You take on a lot of responsibility when you live with a cat. Of course, you have to feed them, groom them, pay the bills for the vet and your lawyer, etc. But how much thought have you given to your feline friend's name? It's the single word you're most likely to shout when you come home and see what's happened to your couch, after all, so you want to pick a good one. These names, in particular, are some of the most popular unisex choices for cats in America, according to the internet.
There must be a million varieties of names describing a cat's coat, which is ironic, given that the vast majority of housecats are either domestic longhairs or domestic shorthairs, with only a little variation around the edges. Names that evoke soft, fluffy fur are fine for almost all cats, regardless of their actual fur length.
Think for a bit before you choose Fluffy or Fuzzy as a name for your hairless kitty though.
These names go two ways, from the frankly obvious to the slyly ironic. Naming a black cat Blackie, Inky, or similar seems obvious, but you can have a lot of fun here if you're creative. Try calling a black cat Snowy or Blondie.
If your cat companion happens to be all white, fall back on the all-black names for kicks. If nothing else, it's a decent conversation starter.
These are an exception to the color-naming rule. If your cat has an interesting color pattern, it might be worth it to choose a name that reflects that, such as Patches, Checkers, or Socks.
An exception to the exception for unisex names, anything having to do with a calico pattern is almost certainly going to be for a female cat since only around 1 in 3,000 male cats have the genetics to sport a calico pattern themselves.
Giving a cat a name that basically means "cat" can be a tricky business. While many names like Kitty and Tabby have been used for as long as English-speaking people have kept cats, you may feel less than creative when you go with them.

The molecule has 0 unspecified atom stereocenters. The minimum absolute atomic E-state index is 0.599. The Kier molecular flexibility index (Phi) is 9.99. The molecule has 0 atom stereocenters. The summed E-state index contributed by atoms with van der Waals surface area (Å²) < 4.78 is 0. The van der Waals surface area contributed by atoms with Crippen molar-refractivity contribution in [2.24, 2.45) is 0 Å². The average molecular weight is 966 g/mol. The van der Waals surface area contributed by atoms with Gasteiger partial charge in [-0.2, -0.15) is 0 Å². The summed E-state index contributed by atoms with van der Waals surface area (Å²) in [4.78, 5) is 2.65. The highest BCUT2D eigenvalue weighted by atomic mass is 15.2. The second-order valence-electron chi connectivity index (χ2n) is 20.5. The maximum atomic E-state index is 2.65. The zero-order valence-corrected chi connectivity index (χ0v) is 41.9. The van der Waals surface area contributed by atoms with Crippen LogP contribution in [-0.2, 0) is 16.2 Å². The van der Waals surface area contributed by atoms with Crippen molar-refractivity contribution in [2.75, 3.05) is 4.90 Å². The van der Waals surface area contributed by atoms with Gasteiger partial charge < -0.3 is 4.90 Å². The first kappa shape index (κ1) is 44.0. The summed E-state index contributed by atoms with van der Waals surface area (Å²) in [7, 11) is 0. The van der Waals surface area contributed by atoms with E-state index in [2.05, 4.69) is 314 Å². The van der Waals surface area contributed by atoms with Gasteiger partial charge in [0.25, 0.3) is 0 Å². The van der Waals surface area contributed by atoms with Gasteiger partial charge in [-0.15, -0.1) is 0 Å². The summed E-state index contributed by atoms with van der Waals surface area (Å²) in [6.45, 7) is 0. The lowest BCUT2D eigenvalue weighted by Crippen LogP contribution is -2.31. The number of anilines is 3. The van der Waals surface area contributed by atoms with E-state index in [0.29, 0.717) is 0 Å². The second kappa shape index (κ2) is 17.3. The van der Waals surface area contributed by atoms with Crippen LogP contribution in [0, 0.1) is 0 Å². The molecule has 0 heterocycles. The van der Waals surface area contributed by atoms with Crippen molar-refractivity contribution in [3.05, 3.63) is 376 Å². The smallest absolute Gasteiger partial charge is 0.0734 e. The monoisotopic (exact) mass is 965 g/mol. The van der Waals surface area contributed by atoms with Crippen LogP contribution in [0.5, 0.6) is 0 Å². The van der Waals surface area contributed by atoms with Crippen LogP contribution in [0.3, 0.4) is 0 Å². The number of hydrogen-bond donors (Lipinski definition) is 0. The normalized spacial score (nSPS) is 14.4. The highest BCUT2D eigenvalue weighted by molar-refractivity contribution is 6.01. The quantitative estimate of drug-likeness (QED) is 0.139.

Kit is a nice compromise here. It's obviously related to Kitty, but when asked, you can tell people you were always a huge Knight Rider fan, and the cat secretly talks.
Spot is traditionally a dog's name, making it a popular choice with families that ironically keep cats. Spot was also the name of Lt. Commander Data's cat in Star Trek: The Next Generation, and in the interest of full disclosure, the author of this piece once had a seal-point Himalayan named Jean-Luc, so no complaints about this one.
Spot also works if your kitty has an actual spot, but that's not exactly a high-effort connection there.
Felines are famously lucky, and Lucky works for many of them. Luck-related names are trendy for rescue cats (um, you DID look into getting a rescue cat, right?), and for housecats who've survived a close call early on in life.
Lucky is a good name for the pet who sits on your computer keyboard when you have work to do, doesn't take to catnip, and likes to pick fights with the family dog.
Rascal is simple, direct, and to the point. Most cats have a rascally side, and yours is no exception. It works for cardboard box cats works for clawed-your-drapes cats.
If one of your friends already has a Rascal at home, think about some alternatives that basically mean the same thing, like Sport, Bandit, Twitch, Popper, and so on. Remember you can't get mad when a cat named Mischief unrolls your bathroom tissue, even the 10th time.
Super-cutie names such as Baby, Cutie, and Sweetie really are more for indoor cats than outdoor ones, and it's important to run these past the others in your household before you make it official.
Remember that everybody else in the house has to use these names, and hopefully, they'll all be comfortable with making kissy noises and calling for "Snookums" where the neighbors can hear them. It's kind of good for a genuinely pampered kitty though, so this can work.
Names evoking a nighttime hunter, such as Midnight, Phantom, or Shadow, slipping through the darkness and stalking prey like a spectral menace, are pretty cool, no doubt. It might seem odd to choose this imagery when your cat gets tangled in packing tape someone left on the floor, but it's really the image that counts here.
These names work well with outdoor cats, but even a lap-pilot who's never hunted anything bigger than a housefly can pull off a "Spectre."
This name really doesn't evoke anything associated with felines. It can be a good one if your kitty is an outdoor ranger, however, and they always make it home safe. This way, when they're gone on one of their two-day hunting trips in the neighborhood, you can make the dad joke that you've "lost your marbles," and it will be as funny the 20th time as it was the first.
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